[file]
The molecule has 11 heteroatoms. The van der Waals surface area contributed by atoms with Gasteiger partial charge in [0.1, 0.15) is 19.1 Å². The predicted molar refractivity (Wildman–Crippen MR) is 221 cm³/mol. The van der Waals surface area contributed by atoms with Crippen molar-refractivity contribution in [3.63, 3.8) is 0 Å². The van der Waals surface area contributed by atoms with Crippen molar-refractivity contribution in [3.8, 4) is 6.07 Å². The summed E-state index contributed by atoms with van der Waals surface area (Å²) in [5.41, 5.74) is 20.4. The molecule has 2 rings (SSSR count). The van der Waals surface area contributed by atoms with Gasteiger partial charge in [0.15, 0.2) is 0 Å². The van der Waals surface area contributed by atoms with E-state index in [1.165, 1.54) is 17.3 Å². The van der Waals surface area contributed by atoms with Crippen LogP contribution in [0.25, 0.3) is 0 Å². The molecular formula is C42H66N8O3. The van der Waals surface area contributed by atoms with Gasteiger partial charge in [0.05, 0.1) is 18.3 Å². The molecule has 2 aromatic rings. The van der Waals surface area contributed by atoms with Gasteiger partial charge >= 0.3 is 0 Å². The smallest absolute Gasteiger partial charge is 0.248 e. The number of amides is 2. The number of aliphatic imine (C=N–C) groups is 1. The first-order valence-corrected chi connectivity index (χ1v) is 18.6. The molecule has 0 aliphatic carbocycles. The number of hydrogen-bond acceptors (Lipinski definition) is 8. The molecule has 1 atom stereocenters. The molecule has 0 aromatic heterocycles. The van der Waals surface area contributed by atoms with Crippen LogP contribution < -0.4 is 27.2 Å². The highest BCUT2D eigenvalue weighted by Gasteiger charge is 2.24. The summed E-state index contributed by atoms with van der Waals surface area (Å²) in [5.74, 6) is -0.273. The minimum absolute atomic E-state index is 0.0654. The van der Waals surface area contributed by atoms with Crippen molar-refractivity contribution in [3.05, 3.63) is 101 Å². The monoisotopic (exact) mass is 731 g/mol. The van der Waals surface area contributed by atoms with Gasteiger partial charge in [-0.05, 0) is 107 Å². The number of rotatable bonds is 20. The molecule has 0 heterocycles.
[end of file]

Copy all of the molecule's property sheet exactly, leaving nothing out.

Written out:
The molecule has 11 heteroatoms. The van der Waals surface area contributed by atoms with Gasteiger partial charge in [0.1, 0.15) is 19.1 Å². The predicted molar refractivity (Wildman–Crippen MR) is 221 cm³/mol. The van der Waals surface area contributed by atoms with Crippen molar-refractivity contribution in [3.63, 3.8) is 0 Å². The van der Waals surface area contributed by atoms with Crippen molar-refractivity contribution in [3.8, 4) is 6.07 Å². The summed E-state index contributed by atoms with van der Waals surface area (Å²) in [5.41, 5.74) is 20.4. The molecule has 2 rings (SSSR count). The van der Waals surface area contributed by atoms with Gasteiger partial charge in [0.15, 0.2) is 0 Å². The van der Waals surface area contributed by atoms with E-state index in [1.165, 1.54) is 17.3 Å². The van der Waals surface area contributed by atoms with Crippen LogP contribution in [0.25, 0.3) is 0 Å². The molecular formula is C42H66N8O3. The van der Waals surface area contributed by atoms with Gasteiger partial charge in [0.05, 0.1) is 18.3 Å². The molecule has 2 aromatic rings. The van der Waals surface area contributed by atoms with Gasteiger partial charge >= 0.3 is 0 Å². The smallest absolute Gasteiger partial charge is 0.248 e. The number of amides is 2. The number of aliphatic imine (C=N–C) groups is 1. The first-order valence-corrected chi connectivity index (χ1v) is 18.6. The molecule has 0 aliphatic carbocycles. The number of hydrogen-bond acceptors (Lipinski definition) is 8. The molecule has 1 atom stereocenters. The molecule has 0 aromatic heterocycles. The van der Waals surface area contributed by atoms with Crippen LogP contribution < -0.4 is 27.2 Å². The highest BCUT2D eigenvalue weighted by Gasteiger charge is 2.24. The summed E-state index contributed by atoms with van der Waals surface area (Å²) in [5.74, 6) is -0.273. The minimum absolute atomic E-state index is 0.0654. The van der Waals surface area contributed by atoms with Crippen molar-refractivity contribution in [3.05, 3.63) is 101 Å². The monoisotopic (exact) mass is 731 g/mol. The van der Waals surface area contributed by atoms with Gasteiger partial charge in [-0.05, 0) is 107 Å². The number of rotatable bonds is 20. The molecule has 0 heterocycles.